On April 30, FERC held a technical conference to review scientific claims and policy arguments about geomagnetic disturbances, known as GMD—how some say that a once-in-a-century solar storm could...
Yet Another Subsidy For Wind?
FERC risks going overboard in easing penalties for generation imbalances.
California Independent System Operator (Cal-ISO) already nets positive and negative wind-turbine schedule deviations over a full month, causing them to largely vanish. Not only that, but, according to the engineering firm Babcock & Brown (B&B), Cal-ISO calls on an independent third party to prepare the schedules for wind plants, based on state-of-the-art software and wind forecasting technology. The monthly net deviation is driven as close to zero as possible, says B&B, and Cal-ISO’s use of a weighted-average price for imbalances lowers risk even further.
In New York, where Gov. George Pataki has committed the state to greatly expand its reliance on wind power, the ISO says it has relieved existing intermittent resources (as well as the next 500 MW of new IRs coming on line) of the obligation to balance actual outputs against scheduled outputs. Wind generators that execute a service agreement under the ISO's market tariff see their imbalances prices at real-time locational marginal prices, without an additional penalty multiplier.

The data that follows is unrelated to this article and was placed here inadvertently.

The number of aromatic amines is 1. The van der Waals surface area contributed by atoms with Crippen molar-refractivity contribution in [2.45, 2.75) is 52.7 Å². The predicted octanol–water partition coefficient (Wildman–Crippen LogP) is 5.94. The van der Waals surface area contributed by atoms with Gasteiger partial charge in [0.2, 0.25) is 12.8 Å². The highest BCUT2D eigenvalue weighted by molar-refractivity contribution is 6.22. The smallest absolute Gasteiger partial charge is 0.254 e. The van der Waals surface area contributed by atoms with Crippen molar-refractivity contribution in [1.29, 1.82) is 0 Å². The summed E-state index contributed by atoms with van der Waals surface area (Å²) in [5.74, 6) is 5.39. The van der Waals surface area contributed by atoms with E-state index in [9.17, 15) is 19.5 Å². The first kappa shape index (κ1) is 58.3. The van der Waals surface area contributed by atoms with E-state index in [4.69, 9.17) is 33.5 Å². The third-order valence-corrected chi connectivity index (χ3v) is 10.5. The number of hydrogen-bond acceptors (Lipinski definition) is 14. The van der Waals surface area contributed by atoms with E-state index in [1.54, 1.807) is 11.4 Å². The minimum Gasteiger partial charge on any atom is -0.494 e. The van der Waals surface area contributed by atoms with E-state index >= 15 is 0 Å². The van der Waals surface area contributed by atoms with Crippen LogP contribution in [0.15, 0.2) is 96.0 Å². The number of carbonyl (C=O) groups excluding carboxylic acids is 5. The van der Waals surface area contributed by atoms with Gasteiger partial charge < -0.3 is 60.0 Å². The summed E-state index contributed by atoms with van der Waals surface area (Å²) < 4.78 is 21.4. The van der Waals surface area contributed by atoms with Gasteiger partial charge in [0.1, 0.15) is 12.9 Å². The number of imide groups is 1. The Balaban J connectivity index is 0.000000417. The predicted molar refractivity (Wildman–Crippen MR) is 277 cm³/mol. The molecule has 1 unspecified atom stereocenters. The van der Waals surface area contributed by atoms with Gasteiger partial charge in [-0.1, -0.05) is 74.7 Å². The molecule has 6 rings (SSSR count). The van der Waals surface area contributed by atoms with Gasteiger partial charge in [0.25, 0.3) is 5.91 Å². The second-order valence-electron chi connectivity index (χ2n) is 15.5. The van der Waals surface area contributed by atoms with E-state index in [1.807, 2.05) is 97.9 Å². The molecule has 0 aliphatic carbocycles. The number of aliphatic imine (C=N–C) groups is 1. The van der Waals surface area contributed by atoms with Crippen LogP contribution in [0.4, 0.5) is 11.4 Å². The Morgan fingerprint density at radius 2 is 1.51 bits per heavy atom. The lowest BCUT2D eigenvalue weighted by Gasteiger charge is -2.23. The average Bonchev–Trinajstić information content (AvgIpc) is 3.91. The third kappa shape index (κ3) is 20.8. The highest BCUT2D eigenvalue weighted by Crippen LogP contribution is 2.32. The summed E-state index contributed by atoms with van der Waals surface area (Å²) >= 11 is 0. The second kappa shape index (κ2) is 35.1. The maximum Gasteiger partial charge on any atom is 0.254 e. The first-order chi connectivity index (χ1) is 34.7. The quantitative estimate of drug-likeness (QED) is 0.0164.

PJM explains that it "does not assess imbalance penalties on any generators, let alone intermittent generators." Instead, virtually all market participants and generators choose to reserve network transmission rights, rather than point-to-point service. Thus, all imbalances are resolved financially using the real-time energy market, as a dollar settlement differential between the day-ahead market (DAM) and the final real-time position, based on the need created for operating reserves (as distinguished from ancillary services).
As PJM explains further, these settlement costs have tended to average just under $1.50/MW over the past several years. Yet PJM notes that wind generators, if they so chose, could lower the differential even further by taking better advantage of the day-ahead market (DAM). As PJM notes, so far the wind players "generally have not yet made the investments that would allow them to better predict their next-day output," and tended instead to forgo the day-ahead market and incur the relatively modest PJM cost already noted.
In New England, where intermittent resources represent about 2.55 percent of all generation, the RTO explains that IRs enjoy an exemption from participating in the DAM. They simply do not incur a DAM monetary position, and hence are not subject to RTO's regime of charges and credits for real-time deviations.
Then there is the Bonneville Power Administration (BPA), which has embraced a rather progressive policy.
As BPA explains, it has exempted wind generators from FERC's $100 death penalty and instead has substituted a regime with three separate dead bands, with deviations priced on a sliding scale:
- Band 1. Deviation of greater of 2 MW or plus or minus 1.5 percent of schedule, trued up monthly, priced without penalty at the Dow Jones Mid-C energy index;
- Band 2. Between 1.5 and 7.5 percent of schedule (and at least 10 MW), settled with a penalty charge of 10 percent of incremental or decremental cost;
- Band 3. Deviations greater than 10 MW or 7.5 percent of schedule, settled at a penalty of 25 percent.
BPA's sliding scale has attracted a fair degree of praise in the comments filed at FERC.
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